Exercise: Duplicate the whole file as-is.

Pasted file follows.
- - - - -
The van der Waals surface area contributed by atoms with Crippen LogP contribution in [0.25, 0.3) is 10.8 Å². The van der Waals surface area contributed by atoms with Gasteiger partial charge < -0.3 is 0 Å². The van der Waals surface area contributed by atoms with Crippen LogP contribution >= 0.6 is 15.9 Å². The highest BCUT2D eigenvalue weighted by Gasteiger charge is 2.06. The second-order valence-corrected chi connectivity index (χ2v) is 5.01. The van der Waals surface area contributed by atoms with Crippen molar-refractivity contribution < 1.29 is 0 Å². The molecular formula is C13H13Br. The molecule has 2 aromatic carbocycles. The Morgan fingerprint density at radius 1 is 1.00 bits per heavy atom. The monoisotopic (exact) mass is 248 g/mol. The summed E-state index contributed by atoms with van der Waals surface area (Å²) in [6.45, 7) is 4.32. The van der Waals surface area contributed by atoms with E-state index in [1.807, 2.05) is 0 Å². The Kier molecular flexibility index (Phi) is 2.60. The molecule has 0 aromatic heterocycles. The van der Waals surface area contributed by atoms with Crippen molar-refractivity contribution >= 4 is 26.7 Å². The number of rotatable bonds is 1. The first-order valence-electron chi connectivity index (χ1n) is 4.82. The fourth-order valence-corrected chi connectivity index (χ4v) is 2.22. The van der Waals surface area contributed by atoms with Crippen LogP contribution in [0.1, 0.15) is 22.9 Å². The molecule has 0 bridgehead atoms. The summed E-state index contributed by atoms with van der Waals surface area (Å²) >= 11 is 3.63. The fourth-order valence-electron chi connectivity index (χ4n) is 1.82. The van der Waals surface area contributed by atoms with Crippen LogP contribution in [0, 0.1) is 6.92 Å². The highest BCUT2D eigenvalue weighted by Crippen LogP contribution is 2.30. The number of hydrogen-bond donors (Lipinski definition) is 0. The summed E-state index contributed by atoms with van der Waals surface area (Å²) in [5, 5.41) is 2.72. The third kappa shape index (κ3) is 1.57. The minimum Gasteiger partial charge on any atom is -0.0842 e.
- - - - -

The van der Waals surface area contributed by atoms with Crippen LogP contribution in [0.25, 0.3) is 10.8 Å². The van der Waals surface area contributed by atoms with Gasteiger partial charge < -0.3 is 0 Å². The van der Waals surface area contributed by atoms with Crippen LogP contribution >= 0.6 is 15.9 Å². The highest BCUT2D eigenvalue weighted by Gasteiger charge is 2.06. The second-order valence-corrected chi connectivity index (χ2v) is 5.01. The van der Waals surface area contributed by atoms with Crippen molar-refractivity contribution < 1.29 is 0 Å². The molecular formula is C13H13Br. The molecule has 2 aromatic carbocycles. The Morgan fingerprint density at radius 1 is 1.00 bits per heavy atom. The monoisotopic (exact) mass is 248 g/mol. The summed E-state index contributed by atoms with van der Waals surface area (Å²) in [6.45, 7) is 4.32. The van der Waals surface area contributed by atoms with E-state index in [1.807, 2.05) is 0 Å². The Kier molecular flexibility index (Phi) is 2.60. The molecule has 0 aromatic heterocycles. The van der Waals surface area contributed by atoms with Crippen molar-refractivity contribution >= 4 is 26.7 Å². The number of rotatable bonds is 1. The first-order valence-electron chi connectivity index (χ1n) is 4.82. The fourth-order valence-corrected chi connectivity index (χ4v) is 2.22. The van der Waals surface area contributed by atoms with Crippen LogP contribution in [0.1, 0.15) is 22.9 Å². The molecule has 0 bridgehead atoms. The summed E-state index contributed by atoms with van der Waals surface area (Å²) >= 11 is 3.63. The fourth-order valence-electron chi connectivity index (χ4n) is 1.82. The van der Waals surface area contributed by atoms with Crippen LogP contribution in [0, 0.1) is 6.92 Å². The highest BCUT2D eigenvalue weighted by Crippen LogP contribution is 2.30. The number of hydrogen-bond donors (Lipinski definition) is 0. The summed E-state index contributed by atoms with van der Waals surface area (Å²) in [5, 5.41) is 2.72. The third kappa shape index (κ3) is 1.57. The minimum Gasteiger partial charge on any atom is -0.0842 e.